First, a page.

Posted by: Dan | March 23, 2009

BirdLife’s Born to Travel Campaign

BirdLife Cyprus – Cyprus’ position in the Eastern Mediterranean places it on one of the major migration routes and makes it an important stop off point for many species which pass each year from Europe/Asia to Africa via the Nile Delta. With a few exceptions, these are birds that breed in Europe passing south through Cyprus in autumn to return to winter in Africa or the Middle East, returning northwards again in spring. A look at the status of the birds that have been recorded on the island shows that at least 200 of the 380 species are passage migrants.

BirdLife International – More than 40% of migrant bird passing between Africa, the Middle East and Europe, have declined in the last three decades. Of these 10% are classified by BirdLife as Globally Threatened or Near Threatened on the IUCN Red List. “Every year, migratory birds brave mountains, oceans, deserts and storms on their journeys to survive”, said Dr Marco Lambertini – CEO of BirdLife International.

“Their epic flights connect us all – crossing our borders, cultures and lives. However, we are destroying the habitat they need to rest and re-fuel, building hazardous structures such as powerlines which cross their path, and illegally shooting and trapping them”, added Dr Lambertini.

In response to these worrying declines, BirdLife has launched the Born to Travel Campaign to protect migratory birds along the African-Eurasian flyway. “There is no better moment then the first day of the northern spring to celebrate the arrival of migratory birds from Africa, and for BirdLife to announce our Born to Travel campaign to improve the conservation of these amazing trans-continental travellers”, added Dr Lambertini.



Migration flyways

Migration flyways, for land birds, illustrating bottlenecks as they cross the Mediterranean from Africa to Europe and back again.

The Concerns

Various migratory bird species have been facing alarming declines in recent years.

  • Many birds that are considered common, have in fact been decreasing very fast for decades, like the Cuckoo, the Turtle Dove and the Barn Swallow.
  • Almost half of long-distant migrant bird species (that migrate between different continents) have declined over the last 30 years.
  • At least half of the migratory raptors of the African Eurasian region are under threat, from showing consistent declines, to being officially threatened according IUCN’s Red List.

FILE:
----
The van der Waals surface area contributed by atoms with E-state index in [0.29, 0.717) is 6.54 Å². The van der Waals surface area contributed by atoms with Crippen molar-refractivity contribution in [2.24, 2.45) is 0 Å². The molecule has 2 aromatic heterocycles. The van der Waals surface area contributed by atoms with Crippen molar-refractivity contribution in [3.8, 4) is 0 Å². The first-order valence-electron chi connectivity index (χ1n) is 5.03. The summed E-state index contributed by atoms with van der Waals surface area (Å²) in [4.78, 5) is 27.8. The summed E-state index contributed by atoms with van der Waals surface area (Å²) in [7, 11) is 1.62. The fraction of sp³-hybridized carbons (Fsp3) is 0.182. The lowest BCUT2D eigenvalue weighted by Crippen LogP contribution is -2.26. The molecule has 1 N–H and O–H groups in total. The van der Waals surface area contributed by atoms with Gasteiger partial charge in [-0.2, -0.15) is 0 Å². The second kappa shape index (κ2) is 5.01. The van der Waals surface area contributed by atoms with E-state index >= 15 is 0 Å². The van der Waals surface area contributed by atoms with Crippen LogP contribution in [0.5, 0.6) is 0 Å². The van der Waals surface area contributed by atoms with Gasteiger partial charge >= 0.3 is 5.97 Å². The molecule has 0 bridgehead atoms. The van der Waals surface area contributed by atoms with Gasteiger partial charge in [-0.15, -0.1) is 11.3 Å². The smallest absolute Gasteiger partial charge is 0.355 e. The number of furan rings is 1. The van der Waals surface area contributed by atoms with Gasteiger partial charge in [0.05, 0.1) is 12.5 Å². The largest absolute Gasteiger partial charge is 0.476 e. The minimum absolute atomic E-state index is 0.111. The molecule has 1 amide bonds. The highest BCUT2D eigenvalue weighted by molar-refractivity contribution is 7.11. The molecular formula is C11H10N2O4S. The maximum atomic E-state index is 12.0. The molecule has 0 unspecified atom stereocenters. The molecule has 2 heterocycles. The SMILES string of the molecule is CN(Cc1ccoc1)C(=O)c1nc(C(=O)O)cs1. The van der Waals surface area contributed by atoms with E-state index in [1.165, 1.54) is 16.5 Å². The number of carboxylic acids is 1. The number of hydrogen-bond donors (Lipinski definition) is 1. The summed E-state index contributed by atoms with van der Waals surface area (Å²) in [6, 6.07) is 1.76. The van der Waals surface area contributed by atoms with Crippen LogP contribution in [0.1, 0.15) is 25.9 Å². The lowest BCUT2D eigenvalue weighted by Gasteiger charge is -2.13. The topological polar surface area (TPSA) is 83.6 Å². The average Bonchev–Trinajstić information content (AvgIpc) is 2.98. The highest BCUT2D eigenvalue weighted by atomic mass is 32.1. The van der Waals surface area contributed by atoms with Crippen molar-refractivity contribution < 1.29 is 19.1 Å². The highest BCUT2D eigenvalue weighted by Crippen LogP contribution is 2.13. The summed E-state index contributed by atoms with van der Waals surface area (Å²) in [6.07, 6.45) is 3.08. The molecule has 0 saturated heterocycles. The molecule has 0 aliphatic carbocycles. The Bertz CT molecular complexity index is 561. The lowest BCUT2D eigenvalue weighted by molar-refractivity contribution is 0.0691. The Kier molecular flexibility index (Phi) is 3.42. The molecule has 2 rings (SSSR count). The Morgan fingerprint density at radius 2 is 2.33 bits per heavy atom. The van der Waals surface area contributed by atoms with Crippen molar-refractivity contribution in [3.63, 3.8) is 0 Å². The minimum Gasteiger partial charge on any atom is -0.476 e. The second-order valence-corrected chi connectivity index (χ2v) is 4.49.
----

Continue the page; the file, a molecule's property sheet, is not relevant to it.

• 10% of migratory species are actually moving towards extinction (to varying degrees), such as the Aquatic Warbler, Red-breasted Goose and European Roller.

The Campaign

  • We need to conserve a network of sites. Important Bird Areas (link coming soon), especially wetlands, throughout Africa, Middle East and Europe need to be better protected and managed throughout the flyway, and threats to sites should be removed.
  • We need to restore and improve crucial habitats by encouraging sustainable land use (especially in agriculture and forestry) throughout Europe, Middle East and Africa.
  • We need to give birds a safe journey Placing large structures such as wind farms and power lines in the right way, regulating pesticide use that poisons birds, and banning spring hunting are all measures that will help restore populations.

Also, check out the Born to Travel Campaign’s Facebook page.


Responses

  1. I regularly travel to Cyprus (Cape Greko Peninsular) and have witnessed the wonderful sight and sounds of migrating birds. I am very concerned about their deminishing numbers and in particular the traditional culture in Cyprus of shooting and trapping thousands of birds. Apparently they are eaten as a delicacy. I wish there was a way this tradition could be outlawed or, at leaste, controlled.

  2. Welcome Tim,
    Point of fact – shooting is regulated and trapping is illegal. The ‘delicacy’ is called Ambelopoulia, which is also illegally served in many restaurants, and which I’ve posted on repeatedly (see the Tag Cloud in the sidebar).

    Please help spread the word about these things, and help encourage stricter enforcement!

  3. I love the map…these are the expectable pats of any critter that is land oriented, but capable of traversing short expanses of water between Africa
    & Eurasia. As an environmental/evolutionarily conscious anthropologist (archaeologist), I wish that more of my peers had enough phyllogeograhic/ecological good sense to stop taking the narrow approach to ‘out-of-Africa’ via the Mid-East only. Despite the frequent objections of Iberian & central Mediteranean biologists as well as archaeologists, most anthropologists seem stuck in a ‘early humans couldn’t go any other way ’cause all they knew how to do was walk’ rut.
    I think that there’s ample evidence that not only is our species good at swimming, but exploiting floating objects and making at least crude watercraft. Then like our feathered friends we have the same routes open. For the intellectually adventurous and those lucky enough to discover it, Berthold Laufer’s 1928 classic “Prehistory of Aviation” (Field Museum of Natural History, Anth. Series #1) offers interesting possibilities that the hyper-conventional would never investigate!


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